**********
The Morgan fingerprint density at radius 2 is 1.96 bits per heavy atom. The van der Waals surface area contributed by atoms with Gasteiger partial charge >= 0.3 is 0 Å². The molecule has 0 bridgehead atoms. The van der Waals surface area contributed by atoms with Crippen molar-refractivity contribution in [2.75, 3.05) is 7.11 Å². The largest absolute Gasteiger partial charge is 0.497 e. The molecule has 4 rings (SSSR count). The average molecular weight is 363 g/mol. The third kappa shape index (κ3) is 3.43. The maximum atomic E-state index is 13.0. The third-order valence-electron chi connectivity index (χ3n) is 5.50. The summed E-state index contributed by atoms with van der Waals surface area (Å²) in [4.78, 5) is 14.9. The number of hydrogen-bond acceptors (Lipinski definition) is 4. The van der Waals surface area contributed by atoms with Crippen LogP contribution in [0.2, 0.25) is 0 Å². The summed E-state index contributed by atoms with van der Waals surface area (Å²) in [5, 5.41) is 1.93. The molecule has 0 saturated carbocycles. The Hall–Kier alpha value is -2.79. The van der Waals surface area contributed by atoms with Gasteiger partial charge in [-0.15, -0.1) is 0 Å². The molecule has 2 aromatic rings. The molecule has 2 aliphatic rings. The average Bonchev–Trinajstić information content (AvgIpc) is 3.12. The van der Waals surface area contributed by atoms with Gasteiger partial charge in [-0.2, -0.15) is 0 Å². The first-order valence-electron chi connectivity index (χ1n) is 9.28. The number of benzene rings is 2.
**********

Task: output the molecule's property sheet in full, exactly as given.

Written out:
The Morgan fingerprint density at radius 2 is 1.96 bits per heavy atom. The van der Waals surface area contributed by atoms with Gasteiger partial charge >= 0.3 is 0 Å². The molecule has 0 bridgehead atoms. The van der Waals surface area contributed by atoms with Crippen molar-refractivity contribution in [2.75, 3.05) is 7.11 Å². The largest absolute Gasteiger partial charge is 0.497 e. The molecule has 4 rings (SSSR count). The average molecular weight is 363 g/mol. The third kappa shape index (κ3) is 3.43. The maximum atomic E-state index is 13.0. The third-order valence-electron chi connectivity index (χ3n) is 5.50. The summed E-state index contributed by atoms with van der Waals surface area (Å²) in [4.78, 5) is 14.9. The number of hydrogen-bond acceptors (Lipinski definition) is 4. The van der Waals surface area contributed by atoms with Crippen LogP contribution in [0.2, 0.25) is 0 Å². The summed E-state index contributed by atoms with van der Waals surface area (Å²) in [5, 5.41) is 1.93. The molecule has 0 saturated carbocycles. The Hall–Kier alpha value is -2.79. The van der Waals surface area contributed by atoms with Gasteiger partial charge in [-0.15, -0.1) is 0 Å². The molecule has 2 aromatic rings. The molecule has 2 aliphatic rings. The average Bonchev–Trinajstić information content (AvgIpc) is 3.12. The van der Waals surface area contributed by atoms with Gasteiger partial charge in [-0.2, -0.15) is 0 Å². The first-order valence-electron chi connectivity index (χ1n) is 9.28. The number of benzene rings is 2.